Why Big TVs Are In Trend? And Getting Cheaper! - Tech Tips - Tech can be complex; we make it easy

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Monday, July 6, 2020

Why Big TVs Are In Trend? And Getting Cheaper!

- When I was a teen anything bigger than 48 inches was considered a giant big-screen TV, and they were big. This 65-inch Mitsubishiweighed over 330 pounds. But these days, 55 to 65-inch TVs are quickly becoming mainstream, and in many homes, anything smaller is probably pulling guest bedroom duty. And why not? These giant screens, somehow,keep getting cheaper. So today, after a two-year hiatus, we're gonna take a look at the forces behind this trend with another installment of why the-- - [Narrator] Advertiser friendly content. - Are you all buying this? Featuring the best selling65-inch TV on Amazon.com, the TCL 65S425.

The reasons that 65-inch TVs like this TCL are getting more and more popular is because, one, that's what consumers want bigger TVs, and two, it's becoming more and more cost-effective to make them this big thanks to improvements in the manufacturing process. Just like in the world of CPU silicon, TV manufacturing capabilities are specified by fab generation, with the latest being Generation 10.5. But these fabs, rather than being defined by how small the transistor gate length is in nanometers, like a processor, are defined by how big of a piece of glass you can make.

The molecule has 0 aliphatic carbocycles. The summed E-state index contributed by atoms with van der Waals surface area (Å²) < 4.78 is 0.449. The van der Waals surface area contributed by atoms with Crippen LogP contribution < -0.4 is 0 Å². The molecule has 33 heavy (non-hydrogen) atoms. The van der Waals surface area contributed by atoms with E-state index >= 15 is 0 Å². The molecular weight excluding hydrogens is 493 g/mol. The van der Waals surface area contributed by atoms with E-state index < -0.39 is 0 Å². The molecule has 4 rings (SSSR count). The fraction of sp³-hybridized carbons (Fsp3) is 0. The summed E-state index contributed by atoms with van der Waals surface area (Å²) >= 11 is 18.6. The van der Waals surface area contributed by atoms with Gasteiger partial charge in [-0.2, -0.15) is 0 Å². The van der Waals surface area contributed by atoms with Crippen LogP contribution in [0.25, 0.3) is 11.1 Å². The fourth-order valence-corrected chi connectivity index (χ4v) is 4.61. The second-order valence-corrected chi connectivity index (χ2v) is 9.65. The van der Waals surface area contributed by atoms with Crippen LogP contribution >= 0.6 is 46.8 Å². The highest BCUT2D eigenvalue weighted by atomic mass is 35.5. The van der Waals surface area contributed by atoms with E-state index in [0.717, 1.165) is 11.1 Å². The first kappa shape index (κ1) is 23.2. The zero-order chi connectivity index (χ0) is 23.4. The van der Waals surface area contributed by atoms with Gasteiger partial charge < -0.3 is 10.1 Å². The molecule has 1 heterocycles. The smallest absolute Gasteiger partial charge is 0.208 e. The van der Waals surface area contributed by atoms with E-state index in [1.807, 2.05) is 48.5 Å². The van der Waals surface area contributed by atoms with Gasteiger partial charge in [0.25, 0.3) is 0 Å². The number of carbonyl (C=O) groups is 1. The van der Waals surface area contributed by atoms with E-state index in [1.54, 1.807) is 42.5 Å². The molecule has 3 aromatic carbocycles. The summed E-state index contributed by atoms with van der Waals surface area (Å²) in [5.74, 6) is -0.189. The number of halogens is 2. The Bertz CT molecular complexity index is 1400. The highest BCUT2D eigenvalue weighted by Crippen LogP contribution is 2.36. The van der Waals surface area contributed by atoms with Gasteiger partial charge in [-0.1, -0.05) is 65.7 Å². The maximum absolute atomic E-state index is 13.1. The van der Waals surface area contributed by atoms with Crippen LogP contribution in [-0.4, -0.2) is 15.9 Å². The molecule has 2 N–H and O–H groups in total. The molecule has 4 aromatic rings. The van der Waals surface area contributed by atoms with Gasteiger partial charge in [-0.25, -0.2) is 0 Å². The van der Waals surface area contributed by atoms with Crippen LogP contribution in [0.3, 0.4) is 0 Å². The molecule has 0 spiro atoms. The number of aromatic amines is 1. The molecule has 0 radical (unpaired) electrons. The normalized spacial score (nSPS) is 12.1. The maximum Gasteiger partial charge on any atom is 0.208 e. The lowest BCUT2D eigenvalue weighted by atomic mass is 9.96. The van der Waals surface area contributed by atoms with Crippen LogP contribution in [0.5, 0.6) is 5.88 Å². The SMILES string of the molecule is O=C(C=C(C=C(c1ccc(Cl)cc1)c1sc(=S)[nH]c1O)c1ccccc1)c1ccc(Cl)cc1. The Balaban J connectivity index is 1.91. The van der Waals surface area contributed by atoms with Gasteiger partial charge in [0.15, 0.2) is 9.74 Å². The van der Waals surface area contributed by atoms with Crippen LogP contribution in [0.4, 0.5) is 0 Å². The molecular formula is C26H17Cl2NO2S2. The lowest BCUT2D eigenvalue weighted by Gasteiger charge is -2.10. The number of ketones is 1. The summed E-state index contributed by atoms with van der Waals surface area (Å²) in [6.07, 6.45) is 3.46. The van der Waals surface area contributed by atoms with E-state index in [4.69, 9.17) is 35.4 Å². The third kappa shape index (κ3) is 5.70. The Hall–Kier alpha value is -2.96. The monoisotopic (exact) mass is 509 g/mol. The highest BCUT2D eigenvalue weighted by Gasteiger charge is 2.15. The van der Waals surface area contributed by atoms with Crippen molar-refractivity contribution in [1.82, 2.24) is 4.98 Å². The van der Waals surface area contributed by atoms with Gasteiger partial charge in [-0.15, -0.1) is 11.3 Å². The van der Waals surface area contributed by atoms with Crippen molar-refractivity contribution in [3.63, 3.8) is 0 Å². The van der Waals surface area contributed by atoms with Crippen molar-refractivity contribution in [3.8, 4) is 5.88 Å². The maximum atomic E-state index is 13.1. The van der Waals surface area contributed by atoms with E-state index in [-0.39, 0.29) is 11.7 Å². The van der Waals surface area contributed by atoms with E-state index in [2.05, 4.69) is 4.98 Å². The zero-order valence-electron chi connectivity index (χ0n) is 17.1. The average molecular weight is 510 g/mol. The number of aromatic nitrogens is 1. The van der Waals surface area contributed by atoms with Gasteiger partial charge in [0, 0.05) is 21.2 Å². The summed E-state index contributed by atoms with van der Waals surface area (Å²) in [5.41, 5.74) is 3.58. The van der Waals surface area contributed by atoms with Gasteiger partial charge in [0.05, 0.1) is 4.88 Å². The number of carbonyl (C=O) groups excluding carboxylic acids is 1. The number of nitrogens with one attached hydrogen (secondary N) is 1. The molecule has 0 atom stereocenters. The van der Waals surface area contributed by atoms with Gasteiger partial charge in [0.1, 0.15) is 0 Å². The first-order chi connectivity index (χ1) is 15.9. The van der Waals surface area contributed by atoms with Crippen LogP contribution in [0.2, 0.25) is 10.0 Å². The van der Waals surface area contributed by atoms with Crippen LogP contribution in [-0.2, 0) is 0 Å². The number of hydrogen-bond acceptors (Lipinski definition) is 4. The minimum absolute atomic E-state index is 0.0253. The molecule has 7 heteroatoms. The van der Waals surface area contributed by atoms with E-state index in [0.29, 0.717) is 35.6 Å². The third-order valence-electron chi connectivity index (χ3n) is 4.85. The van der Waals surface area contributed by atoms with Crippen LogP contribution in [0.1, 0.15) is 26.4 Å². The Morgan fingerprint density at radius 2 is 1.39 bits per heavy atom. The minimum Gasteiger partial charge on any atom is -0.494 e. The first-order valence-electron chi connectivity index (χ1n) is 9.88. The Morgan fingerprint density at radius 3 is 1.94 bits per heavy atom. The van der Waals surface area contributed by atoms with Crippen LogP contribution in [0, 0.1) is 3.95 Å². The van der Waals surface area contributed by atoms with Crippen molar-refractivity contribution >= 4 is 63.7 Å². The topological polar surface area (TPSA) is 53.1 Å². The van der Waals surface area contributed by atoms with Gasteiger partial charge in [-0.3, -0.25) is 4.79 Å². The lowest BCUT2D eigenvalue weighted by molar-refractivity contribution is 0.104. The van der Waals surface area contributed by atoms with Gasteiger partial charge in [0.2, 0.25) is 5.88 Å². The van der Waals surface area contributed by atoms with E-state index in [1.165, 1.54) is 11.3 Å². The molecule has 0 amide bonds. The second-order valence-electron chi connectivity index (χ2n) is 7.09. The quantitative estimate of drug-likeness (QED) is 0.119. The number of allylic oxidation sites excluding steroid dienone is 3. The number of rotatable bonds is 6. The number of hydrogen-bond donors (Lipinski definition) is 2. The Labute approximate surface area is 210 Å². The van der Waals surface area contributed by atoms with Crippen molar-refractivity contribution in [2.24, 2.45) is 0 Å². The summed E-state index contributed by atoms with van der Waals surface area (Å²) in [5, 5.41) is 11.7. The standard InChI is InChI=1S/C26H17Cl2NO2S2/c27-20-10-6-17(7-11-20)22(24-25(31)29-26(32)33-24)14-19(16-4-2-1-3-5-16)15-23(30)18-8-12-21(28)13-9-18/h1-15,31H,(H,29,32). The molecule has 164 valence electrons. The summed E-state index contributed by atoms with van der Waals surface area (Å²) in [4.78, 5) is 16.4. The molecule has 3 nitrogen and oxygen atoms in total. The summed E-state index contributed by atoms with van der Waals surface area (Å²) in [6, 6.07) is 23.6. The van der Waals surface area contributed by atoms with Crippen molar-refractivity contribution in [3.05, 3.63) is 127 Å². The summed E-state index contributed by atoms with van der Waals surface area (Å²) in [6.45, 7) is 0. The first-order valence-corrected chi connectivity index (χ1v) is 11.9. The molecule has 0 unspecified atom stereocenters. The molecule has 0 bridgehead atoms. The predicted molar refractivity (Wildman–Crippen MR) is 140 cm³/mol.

If you've ever stood beside an 86-inch TV, you know how impressive a single piece of perfect glass that large is. But that's only the tip of the iceberg because TV screens aren't actually manufactured as individuals. Instead, they're cut from an even larger sheet of what is appropriately called mother glass. When I graduated high school, in 2004, TV fabs run Gen 7 and could produce sheets of mother glass that were about 114-inches diagonally. They probably could have made one giant weird-shaped TV out of it, but that size was actually chosen because it was optimal for making up to eight 40-inch panels, which were a lot easier to sell at prices that consumers could afford, like this hoodie from lttstore.com.